Both in type and measure, the sweet is the most variable of the ingredients. My method is 2/3 part, but that’s because I never use anything too sweet on the weak. If you did, you might want to tip the sweet down to 1/2 part. If you want a very sweet punch just because that’s what makes your tongue happy, you could go up to a whole 1 part. Adjust as you see fit on this one. In fact, adjust as you see fit on all the components because that’s what makes your secret punch recipe uniquely yours.
Ice Ice, Baby
If you are making a cold punch, you have to think of a way to keep the punch cool. Let me tell you, don’t just dump a bunch of ice cubes in—ice cubes melt relatively quickly because of their low surface area in comparison to the punch. Instead, go with something large with a high surface area, like a punch ring. Punch rings are best made in a jello mold or a bundt pan and can be decorated with pieces of fruit. For a little inspiration, I like this Food52 video:
Something this video doesn’t touch on, though, is that you can make punch rings out of juice or tonic water as well as just plain water. And punch rings aren’t even the only option! To go back to Alton Brown for a hot sec, he fills water balloons with water and then sets them in teacups in his freezer to get a good shape. Then he just cuts the balloon away! If you do that, though, please make sure none of your guests/secret society members has a latex allergy.
Speaking of that secret society —
How to Form a Secret Society
You will need:
- a meeting place
- an imagination
- a certain amount of desire for more secret societies in the world
Those truly are the only things you actually need. And you don’t even need that many friends! Two or three will suffice.
Most of the writing on the internet about forming secret societies seems to have been done by 8-12 year olds, which made for some hilarious research. Nothing against 8-12 year olds, they’re amazing, but I am an adult. So I researched a few big-kid secret societies, which were unsurprisingly largely white and male — another reason why I think there should be more secret societies made by and containing us queermos.
Here are a few of the conclusions I’ve come to — while you don’t need the following to form a secret society, here are a few things that help:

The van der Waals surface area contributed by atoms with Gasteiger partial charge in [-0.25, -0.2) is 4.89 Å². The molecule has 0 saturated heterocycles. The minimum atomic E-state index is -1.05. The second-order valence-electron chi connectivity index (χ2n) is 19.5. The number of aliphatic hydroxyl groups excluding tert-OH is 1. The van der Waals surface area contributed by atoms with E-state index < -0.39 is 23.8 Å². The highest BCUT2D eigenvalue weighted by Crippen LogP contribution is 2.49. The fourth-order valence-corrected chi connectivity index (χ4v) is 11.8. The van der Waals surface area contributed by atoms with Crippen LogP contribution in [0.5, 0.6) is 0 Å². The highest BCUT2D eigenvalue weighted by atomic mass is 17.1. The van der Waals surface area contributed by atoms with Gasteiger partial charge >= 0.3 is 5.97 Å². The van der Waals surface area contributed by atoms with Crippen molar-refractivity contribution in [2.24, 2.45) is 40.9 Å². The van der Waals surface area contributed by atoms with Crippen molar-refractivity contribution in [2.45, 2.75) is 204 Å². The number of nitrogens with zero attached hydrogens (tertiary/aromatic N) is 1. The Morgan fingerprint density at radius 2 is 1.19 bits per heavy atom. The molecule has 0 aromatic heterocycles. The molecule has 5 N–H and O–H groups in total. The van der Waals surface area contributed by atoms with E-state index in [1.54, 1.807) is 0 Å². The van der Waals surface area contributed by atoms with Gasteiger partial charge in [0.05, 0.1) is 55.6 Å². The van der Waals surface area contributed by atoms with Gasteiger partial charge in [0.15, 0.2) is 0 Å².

A Reason To Band Together
This could be career advancement in a specific field or a diverse array of fields. It could be to share a hobby in a specific way that you like, and really not need to be a secret except for that you want it to be. It could be for mental health — your closest group with whom everyone knows they can speak freely and the thoughts, feelings and challenges you face and share won’t leave the circle. It could be for altruism where none of you want to take credit for donations or kind acts. The reasons to form band together are almost endless. But to find one, I suggest recalling the last conversation with your best friends where you began with “Man, I wish we had a _____” or “Y’all, I really wish we could _____” and then everyone else agreed.
A Kickass Induction Ceremony
It could be silly, it could be serious, it could be fun. But some how there has to be some mechanic in place to elect and induct new members. Be safe with this! Nothing dangerous or nonconsensual, nothing like hazing. Maybe a hike together done on a specific day or at a specific time of year. Maybe signing one’s name to the scrapbook of your adventures together. Maybe lighting a candle and burning a piece of paper with your fears written on it (fire safety fire safety fire safety everyone). The Induction Ceremony could relate to your reason to band together, but it doesn’t have to.
A Name and A Crest or Symbol
Because duh. This is just plain fun. The name you only say with each other. The crest to gather under. I found this really fun powerpoint on the internet with some heraldic crest inspiration, but you could take to Photoshop with an open heart and a head full of whimsy.
And Of Course, Your Secret Punch Recipe
Le’s get cracking!